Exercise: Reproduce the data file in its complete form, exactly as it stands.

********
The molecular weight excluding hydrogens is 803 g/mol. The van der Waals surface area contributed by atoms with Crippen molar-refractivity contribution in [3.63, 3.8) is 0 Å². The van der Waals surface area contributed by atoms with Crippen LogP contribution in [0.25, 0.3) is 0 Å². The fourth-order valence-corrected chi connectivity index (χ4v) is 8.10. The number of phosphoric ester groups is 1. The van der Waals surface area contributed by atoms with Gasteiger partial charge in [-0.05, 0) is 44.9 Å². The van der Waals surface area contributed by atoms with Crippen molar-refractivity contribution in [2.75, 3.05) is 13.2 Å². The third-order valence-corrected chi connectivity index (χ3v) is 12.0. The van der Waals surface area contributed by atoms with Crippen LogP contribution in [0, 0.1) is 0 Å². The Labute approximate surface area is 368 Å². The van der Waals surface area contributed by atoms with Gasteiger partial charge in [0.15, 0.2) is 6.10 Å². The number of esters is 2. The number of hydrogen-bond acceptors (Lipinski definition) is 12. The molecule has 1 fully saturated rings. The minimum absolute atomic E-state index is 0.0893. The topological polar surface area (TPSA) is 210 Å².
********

The molecular weight excluding hydrogens is 803 g/mol. The van der Waals surface area contributed by atoms with Crippen molar-refractivity contribution in [3.63, 3.8) is 0 Å². The van der Waals surface area contributed by atoms with Crippen LogP contribution in [0.25, 0.3) is 0 Å². The fourth-order valence-corrected chi connectivity index (χ4v) is 8.10. The number of phosphoric ester groups is 1. The van der Waals surface area contributed by atoms with Gasteiger partial charge in [-0.05, 0) is 44.9 Å². The van der Waals surface area contributed by atoms with Crippen molar-refractivity contribution in [2.75, 3.05) is 13.2 Å². The third-order valence-corrected chi connectivity index (χ3v) is 12.0. The van der Waals surface area contributed by atoms with Crippen LogP contribution in [0, 0.1) is 0 Å². The Labute approximate surface area is 368 Å². The van der Waals surface area contributed by atoms with Gasteiger partial charge in [0.15, 0.2) is 6.10 Å². The number of esters is 2. The number of hydrogen-bond acceptors (Lipinski definition) is 12. The molecule has 1 fully saturated rings. The minimum absolute atomic E-state index is 0.0893. The topological polar surface area (TPSA) is 210 Å².